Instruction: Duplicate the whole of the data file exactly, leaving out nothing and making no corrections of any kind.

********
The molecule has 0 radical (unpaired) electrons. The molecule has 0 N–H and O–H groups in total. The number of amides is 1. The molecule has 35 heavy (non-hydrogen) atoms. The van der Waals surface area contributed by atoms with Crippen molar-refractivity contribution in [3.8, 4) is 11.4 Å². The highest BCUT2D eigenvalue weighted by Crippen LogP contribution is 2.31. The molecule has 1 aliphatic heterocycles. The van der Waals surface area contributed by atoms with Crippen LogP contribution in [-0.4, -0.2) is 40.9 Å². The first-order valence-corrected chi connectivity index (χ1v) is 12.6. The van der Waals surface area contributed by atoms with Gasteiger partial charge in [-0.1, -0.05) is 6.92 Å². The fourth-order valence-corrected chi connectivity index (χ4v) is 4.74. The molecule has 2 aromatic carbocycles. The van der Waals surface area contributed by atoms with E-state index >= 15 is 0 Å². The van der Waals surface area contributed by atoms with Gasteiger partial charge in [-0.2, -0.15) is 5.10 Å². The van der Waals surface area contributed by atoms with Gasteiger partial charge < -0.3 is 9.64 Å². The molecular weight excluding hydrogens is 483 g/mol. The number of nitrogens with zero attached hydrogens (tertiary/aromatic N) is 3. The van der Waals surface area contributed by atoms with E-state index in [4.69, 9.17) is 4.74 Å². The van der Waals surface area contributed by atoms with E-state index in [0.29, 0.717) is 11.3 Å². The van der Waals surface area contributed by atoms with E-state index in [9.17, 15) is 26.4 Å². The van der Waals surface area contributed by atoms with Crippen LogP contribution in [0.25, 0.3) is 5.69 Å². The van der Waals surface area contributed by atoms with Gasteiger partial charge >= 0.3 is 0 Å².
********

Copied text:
The molecule has 0 radical (unpaired) electrons. The molecule has 0 N–H and O–H groups in total. The number of amides is 1. The molecule has 35 heavy (non-hydrogen) atoms. The van der Waals surface area contributed by atoms with Crippen molar-refractivity contribution in [3.8, 4) is 11.4 Å². The highest BCUT2D eigenvalue weighted by Crippen LogP contribution is 2.31. The molecule has 1 aliphatic heterocycles. The van der Waals surface area contributed by atoms with Crippen LogP contribution in [-0.4, -0.2) is 40.9 Å². The first-order valence-corrected chi connectivity index (χ1v) is 12.6. The van der Waals surface area contributed by atoms with Gasteiger partial charge in [-0.1, -0.05) is 6.92 Å². The fourth-order valence-corrected chi connectivity index (χ4v) is 4.74. The molecule has 2 aromatic carbocycles. The van der Waals surface area contributed by atoms with E-state index >= 15 is 0 Å². The van der Waals surface area contributed by atoms with Gasteiger partial charge in [-0.2, -0.15) is 5.10 Å². The van der Waals surface area contributed by atoms with Gasteiger partial charge < -0.3 is 9.64 Å². The molecular weight excluding hydrogens is 483 g/mol. The number of nitrogens with zero attached hydrogens (tertiary/aromatic N) is 3. The van der Waals surface area contributed by atoms with E-state index in [4.69, 9.17) is 4.74 Å². The van der Waals surface area contributed by atoms with E-state index in [0.29, 0.717) is 11.3 Å². The van der Waals surface area contributed by atoms with E-state index in [9.17, 15) is 26.4 Å². The van der Waals surface area contributed by atoms with Crippen LogP contribution in [0.25, 0.3) is 5.69 Å². The van der Waals surface area contributed by atoms with Gasteiger partial charge >= 0.3 is 0 Å².